OK, I joined the Daring Bakers. What a great name! And, they did cool things.
Honestly, though, they need to change their name. Something more like Humble Bakers. Or, Let's-Make-You-Cry Bakers. Maybe the second suggestion is a bit far, as I didn't cry while making the chocolate eclairs. I did, however, want to bend one of my baking sheets around my stove.
Yeah, this cooking experience didn't go so well. Coming off of a concussion and a flu that required antibiotics to eradicate ... not the best time to make three separate items which you've never done before and assemble them.
Still, they're the Daring Bakers! And, I wanted to join ... wait, I did join. So, carry on, James! Brace up and try!
Pâte de Goo
These eclairs were really four recipes in one. First is the pâte de chaux. This is the dough makes up the crust. I didn't have any trouble making this. Very straight-forward. Kind of an odd paste-like dough.
After making it, I was looking forward to piping it onto a parchment-lined baking sheet. How hard could it be to use a piping bag? Oh, how naïve I am! Turns out, just loading the Bag From Hell is hard enough. The slippery little devil kept wanting to slide out of my hand and onto the floor ... filled with the goo (dough).
Several false starts later, I have the dough in the piping bag. OK, all is well, right? Wrong! Like a total fool, I loaded the bag too full. So, when I went to squeeze, the goo came out the top (yes, simple physics ... path of least resistance ... and to think of all those physics courses I took in college ... the shame of it!).
So, I unloaded part of the bag, twisted the top, and was now ready to go again. Amazing, holding the top closed meant that the goo was forced to go out the tip. Fantastic! I was able to lay down appropriate sized lines of the goo.
Unfortunately, this being my first time with a piping bag, my little lines of goo looked more like Hellish Abominations than future eclairs. Still, I wasn't daunted. These things were going in the oven!
375F (190C) for 20 minutes. The recipe called for cracking the oven at 7 minutes and turning the pan around at 12 minutes. So, I followed the recipe carefully.
When my little abominations came out of the oven, they looked good! Oh my! The goo was forgiving! I was happy ... until a few seconds later when I watched my puffy little future eclairs fall like punctured balloons.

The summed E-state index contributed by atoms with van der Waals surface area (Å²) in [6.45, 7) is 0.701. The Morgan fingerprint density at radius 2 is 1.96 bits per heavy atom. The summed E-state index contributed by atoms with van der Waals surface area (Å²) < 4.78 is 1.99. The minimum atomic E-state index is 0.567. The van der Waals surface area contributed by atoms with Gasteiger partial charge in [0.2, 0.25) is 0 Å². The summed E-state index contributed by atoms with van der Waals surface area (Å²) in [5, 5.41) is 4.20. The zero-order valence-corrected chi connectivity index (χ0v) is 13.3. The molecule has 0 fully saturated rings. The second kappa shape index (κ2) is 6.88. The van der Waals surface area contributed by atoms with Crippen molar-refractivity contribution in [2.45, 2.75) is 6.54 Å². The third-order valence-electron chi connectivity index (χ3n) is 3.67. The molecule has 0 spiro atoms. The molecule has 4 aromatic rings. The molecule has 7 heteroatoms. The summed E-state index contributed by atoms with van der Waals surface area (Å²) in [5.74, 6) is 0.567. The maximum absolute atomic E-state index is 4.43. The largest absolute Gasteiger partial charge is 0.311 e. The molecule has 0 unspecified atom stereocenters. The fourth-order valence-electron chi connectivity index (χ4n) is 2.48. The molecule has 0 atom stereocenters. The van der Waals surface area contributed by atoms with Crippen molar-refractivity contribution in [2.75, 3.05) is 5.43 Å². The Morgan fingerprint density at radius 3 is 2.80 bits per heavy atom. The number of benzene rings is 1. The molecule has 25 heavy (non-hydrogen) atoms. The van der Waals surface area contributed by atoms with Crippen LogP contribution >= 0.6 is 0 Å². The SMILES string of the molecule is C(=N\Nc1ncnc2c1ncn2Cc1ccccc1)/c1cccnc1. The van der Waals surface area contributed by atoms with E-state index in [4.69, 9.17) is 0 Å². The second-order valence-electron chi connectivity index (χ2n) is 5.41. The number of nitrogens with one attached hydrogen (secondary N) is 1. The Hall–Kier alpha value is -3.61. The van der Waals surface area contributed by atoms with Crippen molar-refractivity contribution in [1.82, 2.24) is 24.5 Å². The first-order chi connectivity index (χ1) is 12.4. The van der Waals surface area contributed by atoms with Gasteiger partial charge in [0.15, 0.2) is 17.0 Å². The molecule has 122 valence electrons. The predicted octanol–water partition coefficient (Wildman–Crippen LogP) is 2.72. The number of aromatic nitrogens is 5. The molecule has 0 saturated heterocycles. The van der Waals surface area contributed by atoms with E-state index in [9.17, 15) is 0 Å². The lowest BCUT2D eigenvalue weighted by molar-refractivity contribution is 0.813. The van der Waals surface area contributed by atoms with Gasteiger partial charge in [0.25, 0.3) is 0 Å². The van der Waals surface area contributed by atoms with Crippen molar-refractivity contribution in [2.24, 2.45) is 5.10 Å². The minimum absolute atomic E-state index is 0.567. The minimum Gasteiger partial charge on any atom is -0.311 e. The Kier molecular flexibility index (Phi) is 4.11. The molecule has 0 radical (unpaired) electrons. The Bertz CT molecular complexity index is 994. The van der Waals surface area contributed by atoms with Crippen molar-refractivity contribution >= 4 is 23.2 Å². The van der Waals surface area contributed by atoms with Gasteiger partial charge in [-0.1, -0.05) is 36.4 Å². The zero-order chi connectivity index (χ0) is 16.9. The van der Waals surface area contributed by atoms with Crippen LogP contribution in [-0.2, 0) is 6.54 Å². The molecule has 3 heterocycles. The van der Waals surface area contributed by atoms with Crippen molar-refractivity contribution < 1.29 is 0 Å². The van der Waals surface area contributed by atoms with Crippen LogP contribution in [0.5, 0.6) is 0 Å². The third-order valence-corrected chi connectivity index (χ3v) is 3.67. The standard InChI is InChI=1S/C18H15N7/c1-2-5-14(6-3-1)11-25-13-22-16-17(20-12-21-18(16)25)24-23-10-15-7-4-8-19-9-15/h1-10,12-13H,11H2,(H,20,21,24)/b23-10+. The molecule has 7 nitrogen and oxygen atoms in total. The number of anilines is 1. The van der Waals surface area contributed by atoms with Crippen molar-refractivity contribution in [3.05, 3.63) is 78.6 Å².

Not to be outdone by a piping bag filled with goo, I piped out a second sheet. These actually looked acceptable before going in the oven. Maybe things will get better. This time, I put them in at 375F (190C) for 20 minutes and just left the oven closed the whole time. This resulted in a better set for me.
I was a bit disappointed when I cut one open. It wasn't the gaping empty chamber that I expected. I was close, but not quite close. Still, good enough!
OK, shells down ...
Pastry Cream Filling Blues
While I like chocolate, I'm not a total chocolate nut. So, I decided to fill the eclairs with vanilla cream rather than the chocolate cream that the recipe wanted. I found a good recipe on the Internet and set about making it.
Things were going well, I was boiling, stirring, whisking away. Things were back on track and I was happy. The vanilla pasty cream looked like pastry cream, had the texture it was supposed to have. Yes, this was coming along nicely!
Finally, we're at the stage where I'm going to add some vanilla, let the mixture cool, then fold in some whipping cream. I decide to taste it. Normally I taste everything ... on this one, I didn't taste until late into the process.
The recipe called for 1/4 cup of sugar and 1/4 teaspoon of salt. Somehow, through the Magic of Stupidity, I managed to put in 1/4 teaspoon of sugar and 1/4 cup of salt. I don't have words for the taste. Somehow "disgusting and vile" just doesn't seem to go far enough.
At this point, my Ego is starting to write a suicide note ...
Pastry Cream Redux
Given that my vanilla cream was ruined and parts of my psyche were retreating into bunkers for safety, I decided to make the chocolate pastry cream that the recipe originally wanted. Much to my surprise, this went together well. Quickly and easily. I even managed to temper the egg yolks without creating chocolate scrambled eggs.
For those keeping score here, I'm now one win, one loss, and one tie. I have one more chance to redeem myself here.
Glaze Gone Thin
I made the glaze as directed. First, you make a chocolate sauce. Then, using that sauce, you make the glaze. Both called for heavy cream. Oh, sure. That's going to happen around here! (for those who haven't read here before, the only way I manage to get milk is through powdered milk ... dairy is not well represented here in the rural Philippines)
So, I made the recipe using whole milk instead. I knew it wasn't going to go well. But, I was curious if I could even get it close.
Short answer: no. The glaze was way too thin. You can see in the picture above that the coverage was nowhere near what it should have been.
So ... one win, two losses, and a tie. Not my best evening of cooking.
Primary Test Group: Delicious ... gone in less than 15 seconds upon contact with the testers. So, while I struggled with these, at least the final result was good tasting.
In the end, I learned a lot from these. I learned about what I didn't know about baking (that being: a lot). Up until now, I've been more of a cook than a baker. Maybe I'm splitting hairs here.
I have a feeling that there's going to be a lot more frustration ahead baking with the Daring Bakers. Oh well, nobody said cooking well was supposed to be easy.
To prove what a masochist I am, I've saved the remaining chocolate pastry cream so that I can make these again. I'm going to have to find a different glaze recipe. The one, as written, just won't work for the ingredients I have available.
Overall, I'm happy. Things could have gone far worse. And, people loved them.